The baddie Ajax’ (played vanilla fine by Ed Skrein) motivations for being a crux to Wade is aptly silly, like the movie. Since he essentially creates the “Merc With A Mouth”, after Wade figures out Ajax’ real birth name and teases him endlessly on said name as Ajax dials the torture up to “11”. That’s it, easy silly peasy. T.J. Miller (Silicon Valley) brings the laughs as well as Weasel, Wilson’s bartender buddy at the “Saint Margaret Home For Wayward Girls”. A front for a mercenary bar slash networking hangout spot for hired guns. Miller and Reynolds bounce off each other with improv riff fests, trying to come up with deleted scene or final cut zingers and vigilante name ideas. All while a sort of “non-Singer” version of X-Men team member Colossus (voiced by Stefan Kapicic, mocap acted by Greg LaSalle) and his young X-Men trainee Negasonic Teenage Warhead, join along as sort of a partner/foil to Deadpool’s vengeance tour. With Colossus trying to convince the potty mouthed ‘Pool that he needs to embrace his heroic self… and stop swearing too.
As I mentioned earlier, this film’s universe and execution is small and simple. An opening scene, an interspersed flashback, and a third act finisher (or second scene if you will). A comic book origin story all shared from the view of the titular character, in the exact way how Wade/’Pool would tell his own story. As he narrates and rewinds/fast forwards VHS style for the audience on how this long awaited Christmas Day of revenge came to be.
Even when the movie holds back getting too sappy for a quip (via dialogue, a soundtrack choice, or visual gag), this softy still found himself caring about Wade & Vanessa. Even if Reynolds, Tim Miller, writers Rhett Reese and Paul Wernick may have wanted me to to just laugh along, perhaps saving the serious for another Oscar-nom flick I haven’t seen yet.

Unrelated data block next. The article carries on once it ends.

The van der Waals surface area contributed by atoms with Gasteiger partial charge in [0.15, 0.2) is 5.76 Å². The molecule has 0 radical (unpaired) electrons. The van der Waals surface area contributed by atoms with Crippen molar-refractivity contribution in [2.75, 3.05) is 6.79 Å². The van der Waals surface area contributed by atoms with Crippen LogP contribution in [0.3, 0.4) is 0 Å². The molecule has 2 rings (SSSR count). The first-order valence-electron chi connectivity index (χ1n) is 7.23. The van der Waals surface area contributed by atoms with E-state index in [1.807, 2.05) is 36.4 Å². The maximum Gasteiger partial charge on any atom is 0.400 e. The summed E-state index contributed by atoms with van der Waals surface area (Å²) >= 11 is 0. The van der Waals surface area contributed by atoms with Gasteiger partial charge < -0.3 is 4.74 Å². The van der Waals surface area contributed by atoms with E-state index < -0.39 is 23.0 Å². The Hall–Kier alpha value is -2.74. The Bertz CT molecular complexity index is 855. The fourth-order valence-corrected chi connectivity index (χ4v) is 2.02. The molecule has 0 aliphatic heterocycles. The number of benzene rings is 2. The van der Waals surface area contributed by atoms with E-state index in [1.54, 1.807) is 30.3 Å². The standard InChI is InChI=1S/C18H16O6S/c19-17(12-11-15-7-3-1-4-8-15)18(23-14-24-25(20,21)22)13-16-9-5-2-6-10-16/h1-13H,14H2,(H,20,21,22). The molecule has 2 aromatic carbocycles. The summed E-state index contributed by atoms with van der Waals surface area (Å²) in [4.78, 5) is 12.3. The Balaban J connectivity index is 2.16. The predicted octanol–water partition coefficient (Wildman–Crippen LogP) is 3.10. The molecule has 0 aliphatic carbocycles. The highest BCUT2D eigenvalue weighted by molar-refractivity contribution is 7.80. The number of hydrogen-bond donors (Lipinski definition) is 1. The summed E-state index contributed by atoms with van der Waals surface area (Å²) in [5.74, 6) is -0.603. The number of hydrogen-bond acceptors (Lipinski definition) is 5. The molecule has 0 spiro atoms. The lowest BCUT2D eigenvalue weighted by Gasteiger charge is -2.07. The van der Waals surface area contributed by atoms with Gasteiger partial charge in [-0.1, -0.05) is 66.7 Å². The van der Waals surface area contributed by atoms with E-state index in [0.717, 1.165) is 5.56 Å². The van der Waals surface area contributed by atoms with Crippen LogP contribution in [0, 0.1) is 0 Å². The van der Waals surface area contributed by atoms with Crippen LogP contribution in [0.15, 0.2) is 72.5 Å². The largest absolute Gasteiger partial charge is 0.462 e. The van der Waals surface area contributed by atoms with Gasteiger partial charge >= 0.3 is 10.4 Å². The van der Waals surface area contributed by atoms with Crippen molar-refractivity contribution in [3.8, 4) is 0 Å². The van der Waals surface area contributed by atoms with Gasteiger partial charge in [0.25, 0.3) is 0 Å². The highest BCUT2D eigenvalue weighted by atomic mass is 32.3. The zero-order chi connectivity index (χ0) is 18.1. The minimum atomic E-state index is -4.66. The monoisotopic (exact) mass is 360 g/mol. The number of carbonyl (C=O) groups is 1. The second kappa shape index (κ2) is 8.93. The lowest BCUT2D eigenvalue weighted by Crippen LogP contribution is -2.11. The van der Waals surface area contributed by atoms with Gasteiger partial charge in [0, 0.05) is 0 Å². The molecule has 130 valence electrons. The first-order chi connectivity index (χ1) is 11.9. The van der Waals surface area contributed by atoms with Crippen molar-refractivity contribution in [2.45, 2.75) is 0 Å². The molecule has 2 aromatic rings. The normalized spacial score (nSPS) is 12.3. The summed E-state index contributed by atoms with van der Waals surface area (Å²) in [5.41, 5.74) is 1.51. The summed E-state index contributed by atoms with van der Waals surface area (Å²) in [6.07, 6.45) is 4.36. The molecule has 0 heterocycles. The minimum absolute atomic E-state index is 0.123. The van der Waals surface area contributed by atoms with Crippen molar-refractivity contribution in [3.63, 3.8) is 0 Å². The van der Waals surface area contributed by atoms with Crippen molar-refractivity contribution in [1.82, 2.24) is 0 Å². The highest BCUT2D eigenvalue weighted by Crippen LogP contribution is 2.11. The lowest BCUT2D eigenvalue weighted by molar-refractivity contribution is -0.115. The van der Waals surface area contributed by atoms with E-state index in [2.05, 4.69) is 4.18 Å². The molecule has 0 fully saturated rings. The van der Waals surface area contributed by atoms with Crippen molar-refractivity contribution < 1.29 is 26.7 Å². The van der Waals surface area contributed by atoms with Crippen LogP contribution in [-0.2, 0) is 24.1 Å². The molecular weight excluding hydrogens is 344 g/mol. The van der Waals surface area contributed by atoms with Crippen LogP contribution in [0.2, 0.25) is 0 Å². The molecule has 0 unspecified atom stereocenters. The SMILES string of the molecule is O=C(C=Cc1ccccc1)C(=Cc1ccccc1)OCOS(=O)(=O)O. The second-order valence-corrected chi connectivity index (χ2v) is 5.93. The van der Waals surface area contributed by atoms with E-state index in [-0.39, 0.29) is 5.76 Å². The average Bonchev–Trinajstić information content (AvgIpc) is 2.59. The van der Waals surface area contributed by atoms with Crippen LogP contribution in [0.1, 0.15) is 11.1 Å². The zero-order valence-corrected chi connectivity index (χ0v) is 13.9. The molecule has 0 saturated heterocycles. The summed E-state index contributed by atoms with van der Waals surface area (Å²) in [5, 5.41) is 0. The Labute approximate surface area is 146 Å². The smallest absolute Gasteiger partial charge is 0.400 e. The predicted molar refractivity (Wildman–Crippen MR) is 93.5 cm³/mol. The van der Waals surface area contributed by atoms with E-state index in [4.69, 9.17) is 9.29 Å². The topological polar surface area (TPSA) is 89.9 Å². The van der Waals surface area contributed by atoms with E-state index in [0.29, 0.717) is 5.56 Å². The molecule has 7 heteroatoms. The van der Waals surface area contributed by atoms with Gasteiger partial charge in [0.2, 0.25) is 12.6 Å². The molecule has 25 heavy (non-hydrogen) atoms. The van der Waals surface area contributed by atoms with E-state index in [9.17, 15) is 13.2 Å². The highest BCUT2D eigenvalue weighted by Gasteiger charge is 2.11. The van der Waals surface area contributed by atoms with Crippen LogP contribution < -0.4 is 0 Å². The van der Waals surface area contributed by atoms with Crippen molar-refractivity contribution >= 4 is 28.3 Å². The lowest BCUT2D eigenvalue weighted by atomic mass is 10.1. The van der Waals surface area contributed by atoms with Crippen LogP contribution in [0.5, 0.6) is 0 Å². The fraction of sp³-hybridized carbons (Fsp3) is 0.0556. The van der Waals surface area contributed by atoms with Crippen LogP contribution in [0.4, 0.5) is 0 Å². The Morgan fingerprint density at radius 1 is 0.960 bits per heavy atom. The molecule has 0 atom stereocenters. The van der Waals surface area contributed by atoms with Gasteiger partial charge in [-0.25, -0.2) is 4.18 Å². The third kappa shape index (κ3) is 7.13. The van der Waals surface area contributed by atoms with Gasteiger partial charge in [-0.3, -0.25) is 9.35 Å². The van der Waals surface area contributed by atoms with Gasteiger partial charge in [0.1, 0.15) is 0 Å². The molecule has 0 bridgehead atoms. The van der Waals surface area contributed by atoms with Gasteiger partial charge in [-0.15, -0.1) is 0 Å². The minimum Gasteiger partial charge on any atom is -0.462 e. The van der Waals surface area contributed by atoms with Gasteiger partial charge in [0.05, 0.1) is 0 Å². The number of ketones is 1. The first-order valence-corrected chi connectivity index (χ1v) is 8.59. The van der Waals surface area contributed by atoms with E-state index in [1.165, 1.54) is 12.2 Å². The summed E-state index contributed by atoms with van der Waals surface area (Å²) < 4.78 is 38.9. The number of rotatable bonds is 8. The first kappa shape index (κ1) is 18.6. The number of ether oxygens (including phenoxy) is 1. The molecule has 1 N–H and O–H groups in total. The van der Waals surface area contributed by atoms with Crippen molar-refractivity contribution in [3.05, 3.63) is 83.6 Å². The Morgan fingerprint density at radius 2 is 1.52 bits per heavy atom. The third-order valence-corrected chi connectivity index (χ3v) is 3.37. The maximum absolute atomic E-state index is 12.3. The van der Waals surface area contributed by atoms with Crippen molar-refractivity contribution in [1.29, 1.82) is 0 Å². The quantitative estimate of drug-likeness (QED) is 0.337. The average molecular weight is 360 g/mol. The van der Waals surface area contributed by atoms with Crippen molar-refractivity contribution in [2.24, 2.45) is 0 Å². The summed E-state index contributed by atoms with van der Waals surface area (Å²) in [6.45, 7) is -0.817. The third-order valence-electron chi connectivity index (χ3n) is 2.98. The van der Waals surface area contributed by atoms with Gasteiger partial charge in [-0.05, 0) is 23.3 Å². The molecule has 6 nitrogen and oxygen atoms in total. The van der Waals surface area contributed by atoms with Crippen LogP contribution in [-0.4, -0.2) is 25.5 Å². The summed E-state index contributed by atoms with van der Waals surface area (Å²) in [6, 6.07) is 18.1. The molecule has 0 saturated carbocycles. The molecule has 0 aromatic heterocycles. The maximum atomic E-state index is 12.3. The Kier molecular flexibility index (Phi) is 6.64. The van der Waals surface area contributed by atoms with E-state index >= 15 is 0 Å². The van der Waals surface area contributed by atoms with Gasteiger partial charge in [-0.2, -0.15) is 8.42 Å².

Overall, I’d say Deadpool is probably the best “rom-com” released on this, or any other previous Valentines weekend I can remember. And probably the best comedy flick I’ve seen since 2015’s What We Do In The Shadows. Even though the scattershot quips, jokes, snarks and visual gags zing so fast (with a high rate of fire like Mr. Pool’s duel wielded guns), what might work for some, may not work for others. Jabs at past comic book movies from Fox Studios, ’80s & ’90s film/TV/music references, dick jokes, Reynolds poking fun at his own career. Judging by the mixed aged audience I saw it with – young folk, older folk, couples and probably some Deadpool die hards – there seemed to be a little something for everybody. As the theater was guffawing a few times over a string of jokes, missing a few in the process, sometimes in unison (and sometimes not), making Deadpool a multi generational laugh-along if you will.
With the R-rated action, gore, the physical raunchy comedy, gallows & meta humor being the clear sort of “risky” strength of what Fox allowed Tim Miller, the writers, Reynolds and his co-stars to focus their creative efforts on, that risk for Fox Studios paid off it seems. As last I checked, Deadpool is breaking February box office release records set by last years Valentines weekend juggernaut 50 Shades of Grey. “Cha-ching-michanga!” indeed.
From the opening credits until the final post credits scene, Deadpool entertained me more than I thought it would, and I wouldn’t mind seeing Wade Wilson & Friends back on the big screen in some form or fashion (along with more low/mid budget flicks like this and 2012’s Dredd/2014’s John Wick). As they too can have a seat at the table, satisfying my tastes just as well as some of the $200 million plus heavy hitters of this zeitgeist genre.
Deadpool is now playing at a theater near you.
Now off to find my Chicago Greatest Hits album…